Prostate Cancer Screening's Toll
A blood test commonly used to screen for prostate cancer has led many men to get unnecessary treatment, according to a study by H. Gilbert Welch of the VA Outcomes Group.
The prostate-specific antigen (PSA) test measures a protein in the blood that is produced by the prostate gland. Doctors started using it routinely around 1987 to spot men with prostate cancer early. But because prostate cancer grows so slowly, it never causes problems for a lot of men who have it.
Welch analyzed federal cancer statistics between 1986 and 2005 and calculated that 1.3 million men had been diagnosed with prostate cancer since PSA testing began. Of those, more than 1 million underwent treatment, most of whom probably did not need it, according to a report in the Journal of the National Cancer Institute.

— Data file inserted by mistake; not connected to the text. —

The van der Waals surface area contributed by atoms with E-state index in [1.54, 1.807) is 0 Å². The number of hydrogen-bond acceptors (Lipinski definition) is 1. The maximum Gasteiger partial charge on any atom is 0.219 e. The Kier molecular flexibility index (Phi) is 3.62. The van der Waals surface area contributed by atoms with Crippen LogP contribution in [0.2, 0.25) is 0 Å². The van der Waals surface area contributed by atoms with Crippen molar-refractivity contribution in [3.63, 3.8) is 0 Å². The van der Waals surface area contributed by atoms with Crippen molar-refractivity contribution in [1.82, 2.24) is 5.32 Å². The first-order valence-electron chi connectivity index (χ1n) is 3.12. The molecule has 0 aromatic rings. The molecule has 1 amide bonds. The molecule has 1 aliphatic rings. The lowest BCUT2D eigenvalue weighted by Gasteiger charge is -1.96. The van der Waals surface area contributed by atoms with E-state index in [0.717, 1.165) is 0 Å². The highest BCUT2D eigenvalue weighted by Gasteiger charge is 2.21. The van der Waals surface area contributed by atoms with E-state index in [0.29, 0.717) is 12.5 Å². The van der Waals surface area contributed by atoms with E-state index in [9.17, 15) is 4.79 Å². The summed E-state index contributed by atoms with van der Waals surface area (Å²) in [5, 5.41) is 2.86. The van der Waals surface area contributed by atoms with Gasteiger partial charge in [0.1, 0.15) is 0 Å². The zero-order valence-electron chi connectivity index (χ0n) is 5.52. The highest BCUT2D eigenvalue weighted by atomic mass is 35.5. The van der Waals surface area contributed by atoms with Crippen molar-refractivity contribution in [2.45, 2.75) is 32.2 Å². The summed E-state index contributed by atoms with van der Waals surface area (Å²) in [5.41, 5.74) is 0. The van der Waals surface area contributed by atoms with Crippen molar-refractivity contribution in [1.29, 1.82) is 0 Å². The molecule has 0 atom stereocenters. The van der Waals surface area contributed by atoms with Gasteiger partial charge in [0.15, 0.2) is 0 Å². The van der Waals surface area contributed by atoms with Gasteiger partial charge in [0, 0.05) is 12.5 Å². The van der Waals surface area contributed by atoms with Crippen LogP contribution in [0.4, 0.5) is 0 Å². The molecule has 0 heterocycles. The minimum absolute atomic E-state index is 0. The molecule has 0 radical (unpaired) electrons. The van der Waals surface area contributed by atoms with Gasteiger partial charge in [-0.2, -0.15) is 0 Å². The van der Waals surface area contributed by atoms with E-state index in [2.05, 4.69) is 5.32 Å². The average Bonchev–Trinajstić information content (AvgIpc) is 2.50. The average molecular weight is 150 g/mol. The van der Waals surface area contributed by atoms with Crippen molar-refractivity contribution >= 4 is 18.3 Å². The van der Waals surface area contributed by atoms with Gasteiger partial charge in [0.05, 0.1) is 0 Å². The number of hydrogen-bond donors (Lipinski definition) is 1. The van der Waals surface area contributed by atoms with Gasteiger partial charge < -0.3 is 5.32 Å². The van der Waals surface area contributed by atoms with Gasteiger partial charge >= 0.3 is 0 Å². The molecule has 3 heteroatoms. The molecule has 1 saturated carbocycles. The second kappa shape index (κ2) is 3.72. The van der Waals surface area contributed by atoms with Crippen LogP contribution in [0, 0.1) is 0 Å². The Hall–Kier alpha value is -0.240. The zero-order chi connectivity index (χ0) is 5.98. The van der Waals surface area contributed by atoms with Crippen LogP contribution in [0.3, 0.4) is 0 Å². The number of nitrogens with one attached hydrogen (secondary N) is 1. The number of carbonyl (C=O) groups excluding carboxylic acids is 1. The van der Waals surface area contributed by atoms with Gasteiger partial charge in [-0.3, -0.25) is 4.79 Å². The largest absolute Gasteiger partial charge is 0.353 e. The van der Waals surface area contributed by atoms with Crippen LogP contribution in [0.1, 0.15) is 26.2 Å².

For every man whose life was saved by PSA testing, at least 20 underwent unnecessary treatment that may have left them incontinent, impotent and suffering from other side effects, the researchers calculated.
-- Rob Stein
This article makes me very cross. This test saves lives. My partner is only 67 and the cancer has spread to his bones, so I know all about the anguish of this disease. I would do anything to encourage all men to have a PSA test every year.